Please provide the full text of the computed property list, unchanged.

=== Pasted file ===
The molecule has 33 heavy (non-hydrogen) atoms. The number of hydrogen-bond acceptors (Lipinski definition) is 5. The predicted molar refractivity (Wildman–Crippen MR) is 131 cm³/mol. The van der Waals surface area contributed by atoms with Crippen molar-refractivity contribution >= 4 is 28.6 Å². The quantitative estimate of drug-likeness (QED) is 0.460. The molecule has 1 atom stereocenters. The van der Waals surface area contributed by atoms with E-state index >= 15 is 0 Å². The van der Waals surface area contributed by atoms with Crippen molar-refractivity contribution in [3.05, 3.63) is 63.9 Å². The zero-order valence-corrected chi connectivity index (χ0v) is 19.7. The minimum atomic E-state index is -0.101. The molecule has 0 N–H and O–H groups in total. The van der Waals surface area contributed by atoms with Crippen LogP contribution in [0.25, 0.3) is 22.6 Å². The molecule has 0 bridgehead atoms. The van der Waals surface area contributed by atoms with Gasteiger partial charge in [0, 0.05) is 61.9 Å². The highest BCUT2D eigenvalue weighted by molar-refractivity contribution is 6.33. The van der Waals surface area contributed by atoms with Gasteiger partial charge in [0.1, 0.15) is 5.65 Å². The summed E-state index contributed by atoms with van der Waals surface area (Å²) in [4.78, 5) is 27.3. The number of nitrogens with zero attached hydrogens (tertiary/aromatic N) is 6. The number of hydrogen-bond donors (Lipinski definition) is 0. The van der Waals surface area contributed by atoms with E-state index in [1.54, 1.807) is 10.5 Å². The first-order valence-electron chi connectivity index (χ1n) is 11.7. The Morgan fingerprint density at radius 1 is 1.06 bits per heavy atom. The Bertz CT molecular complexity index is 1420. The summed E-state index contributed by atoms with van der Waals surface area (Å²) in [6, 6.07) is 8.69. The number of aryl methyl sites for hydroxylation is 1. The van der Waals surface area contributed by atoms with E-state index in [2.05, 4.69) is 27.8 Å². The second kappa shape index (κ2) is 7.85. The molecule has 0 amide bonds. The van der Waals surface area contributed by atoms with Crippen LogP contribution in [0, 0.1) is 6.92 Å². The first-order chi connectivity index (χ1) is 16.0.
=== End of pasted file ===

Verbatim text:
The molecule has 33 heavy (non-hydrogen) atoms. The number of hydrogen-bond acceptors (Lipinski definition) is 5. The predicted molar refractivity (Wildman–Crippen MR) is 131 cm³/mol. The van der Waals surface area contributed by atoms with Crippen molar-refractivity contribution >= 4 is 28.6 Å². The quantitative estimate of drug-likeness (QED) is 0.460. The molecule has 1 atom stereocenters. The van der Waals surface area contributed by atoms with E-state index >= 15 is 0 Å². The van der Waals surface area contributed by atoms with Crippen molar-refractivity contribution in [3.05, 3.63) is 63.9 Å². The zero-order valence-corrected chi connectivity index (χ0v) is 19.7. The minimum atomic E-state index is -0.101. The molecule has 0 N–H and O–H groups in total. The van der Waals surface area contributed by atoms with Crippen LogP contribution in [0.25, 0.3) is 22.6 Å². The molecule has 0 bridgehead atoms. The van der Waals surface area contributed by atoms with Gasteiger partial charge in [0, 0.05) is 61.9 Å². The highest BCUT2D eigenvalue weighted by molar-refractivity contribution is 6.33. The van der Waals surface area contributed by atoms with Gasteiger partial charge in [0.1, 0.15) is 5.65 Å². The summed E-state index contributed by atoms with van der Waals surface area (Å²) in [4.78, 5) is 27.3. The number of nitrogens with zero attached hydrogens (tertiary/aromatic N) is 6. The number of hydrogen-bond donors (Lipinski definition) is 0. The van der Waals surface area contributed by atoms with E-state index in [1.54, 1.807) is 10.5 Å². The first-order valence-electron chi connectivity index (χ1n) is 11.7. The Morgan fingerprint density at radius 1 is 1.06 bits per heavy atom. The Bertz CT molecular complexity index is 1420. The summed E-state index contributed by atoms with van der Waals surface area (Å²) in [6, 6.07) is 8.69. The number of aryl methyl sites for hydroxylation is 1. The van der Waals surface area contributed by atoms with E-state index in [2.05, 4.69) is 27.8 Å². The second kappa shape index (κ2) is 7.85. The molecule has 0 amide bonds. The van der Waals surface area contributed by atoms with Crippen LogP contribution in [0, 0.1) is 6.92 Å². The first-order chi connectivity index (χ1) is 16.0.